The Colonel's Lady is not necessarily a suspenseful novel, but there is a lot of suspense woven in, especially during the last quarter or so. Some of it feels a little thin, but most is done well. The revelation of who the spy at Fort Endeavor is, was one of my favorite parts - I had my eye on one specific character, so the real culprit surprised me, but still made sense. There's also a scene near the end where Roxanna interacts with the villain behind the spy, which is crafted with a practiced and deft hand.
The Colonel's Lady feels a little long, and there are some places where Roxanna and Cass going round and round about their relationship gets a little old. But considering what both of them had to deal with, I can understand why they'd take longer to wise up to what's right in front of them. Overall, the novel is a triumph, and I look forward to more like it from Laura Frantz.
Rather, the setting of the story is Kentucky - our heroine, Roxanna, having traveled from Virginia after her mother's passing, in order to reach her father who is currently serving in the Revolutionary War as a scrivener to one, Colonel Cassius Maclinn. When we first meet Roxanna, she's on foot with several soiled doves and one little mute girl, Abby, having been routed from their flatboat which had been traveling downriver in an effort to get to Fort Endeavor.
Weary and on the run from British soldiers and Indians, they finally arrive at Fort Endeavor, only to find Roxanna's father is out on a winter campaign with Colonel Maclinn and most of the soldiers with only a skeleton crew remaining at the fort. Roxanna and the women are soon fed and given travelers' hospitality - the light-skirts enjoy their time with the soldiers while Roxanna ensconces herself in her father's cabin to wait for his return.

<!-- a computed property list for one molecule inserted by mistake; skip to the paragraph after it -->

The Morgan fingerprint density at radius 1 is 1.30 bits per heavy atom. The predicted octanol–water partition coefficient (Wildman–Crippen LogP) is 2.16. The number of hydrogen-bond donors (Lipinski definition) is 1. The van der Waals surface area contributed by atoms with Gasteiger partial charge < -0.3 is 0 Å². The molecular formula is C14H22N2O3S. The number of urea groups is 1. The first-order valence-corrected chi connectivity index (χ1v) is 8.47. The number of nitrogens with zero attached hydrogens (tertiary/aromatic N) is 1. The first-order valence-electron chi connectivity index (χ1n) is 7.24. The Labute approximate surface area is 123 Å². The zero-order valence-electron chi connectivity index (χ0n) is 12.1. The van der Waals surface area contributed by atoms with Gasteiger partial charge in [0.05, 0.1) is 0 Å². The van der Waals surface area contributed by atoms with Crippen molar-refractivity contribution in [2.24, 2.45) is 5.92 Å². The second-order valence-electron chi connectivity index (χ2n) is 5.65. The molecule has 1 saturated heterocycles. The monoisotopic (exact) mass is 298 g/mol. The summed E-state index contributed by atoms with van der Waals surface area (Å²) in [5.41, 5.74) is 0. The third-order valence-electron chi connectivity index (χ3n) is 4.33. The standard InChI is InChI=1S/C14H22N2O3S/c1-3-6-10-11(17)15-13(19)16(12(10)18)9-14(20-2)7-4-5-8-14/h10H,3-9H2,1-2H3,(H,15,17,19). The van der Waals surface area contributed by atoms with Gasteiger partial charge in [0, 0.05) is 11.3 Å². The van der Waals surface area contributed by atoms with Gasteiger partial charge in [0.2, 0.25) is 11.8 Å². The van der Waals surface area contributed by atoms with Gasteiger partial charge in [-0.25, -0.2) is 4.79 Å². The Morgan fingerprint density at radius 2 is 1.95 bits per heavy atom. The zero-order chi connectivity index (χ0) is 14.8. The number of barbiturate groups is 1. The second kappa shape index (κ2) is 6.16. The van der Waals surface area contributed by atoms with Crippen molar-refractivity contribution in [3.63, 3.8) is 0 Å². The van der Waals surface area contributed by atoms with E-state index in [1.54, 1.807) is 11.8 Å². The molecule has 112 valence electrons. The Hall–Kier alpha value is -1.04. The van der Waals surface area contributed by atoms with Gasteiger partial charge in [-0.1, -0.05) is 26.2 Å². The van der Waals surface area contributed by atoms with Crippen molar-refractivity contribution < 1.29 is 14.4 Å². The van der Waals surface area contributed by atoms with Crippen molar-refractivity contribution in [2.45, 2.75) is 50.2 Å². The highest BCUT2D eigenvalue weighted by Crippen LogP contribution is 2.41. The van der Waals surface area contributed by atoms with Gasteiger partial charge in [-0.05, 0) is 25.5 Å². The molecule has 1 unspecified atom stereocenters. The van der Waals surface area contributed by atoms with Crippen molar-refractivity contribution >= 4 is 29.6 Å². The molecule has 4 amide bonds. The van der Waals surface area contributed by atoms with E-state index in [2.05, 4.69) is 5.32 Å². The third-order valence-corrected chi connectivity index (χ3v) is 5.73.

However, all has not gone well on the campaign and Roxanna's father has been killed, but not before exacting a promise from Cassius to "always take care of Roxie." When he arrives and unexpectedly finds Roxanna there, he's struggling with tremendous guilt, for indeed he feels responsible for her father's death. Plus, he's enraptured with Roxanna, having carried a locket with a painting of her lovely face inside it which he removed from her father before he was buried.
Most of the book is filled with the the day-to-day happenings of life in and around the garrison and the attractive "stone house on the hill" where Cassius lives. Since Roxanna isn't ready to head back toward civilization, Cass installs her as his scrivener in her father's stead, which works out well for Roxanna and for the storyline. In this role, we are able to get glimpses of correspondence to the colonel's commanding officers, hear Shawnee royalty who are being held prisoners, interviewed and get a really good picture of how Colonel Maclinn takes care of business.
As I read this book, I had no problem getting a really good picture in my mind of how Cassius operated in his role as Colonel Maclinn, understood in part what drove him, including his values, his honor and his heart. The ability to draw the reader enter into the portals of a storyline in this manner is surely the trademark of a gifted writer. The characters included within the storyline - faith, prostitutes, soldiers, Abby (the young niece of one of the prostitutes) a former slave, Bella and Hank, Cass's valet and man servant, all add to the storyline.
There's also a villain out there somewhere who just happens to be the twin brother of Colonel Maclinn and who serves the British army, often impersonating Cassius, causing a considerable amount of difficulties for Cassius. This part of the storyline has its own element of trickery and surprises contained within the story, including a spy that Cassius is well aware of inside the garrison, but cannot pin down.
All in all, a very well written and entertaining book. I highly recommend it to lovers of romance who enjoy the steadiness of the H/h becoming acquainted with one another, falling in love, facing what appear to be insurmountable obstacles to their love, overcoming those obstacles and finding the fulfillment of their love and a stronger faith together.
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You won't go wrong with this book.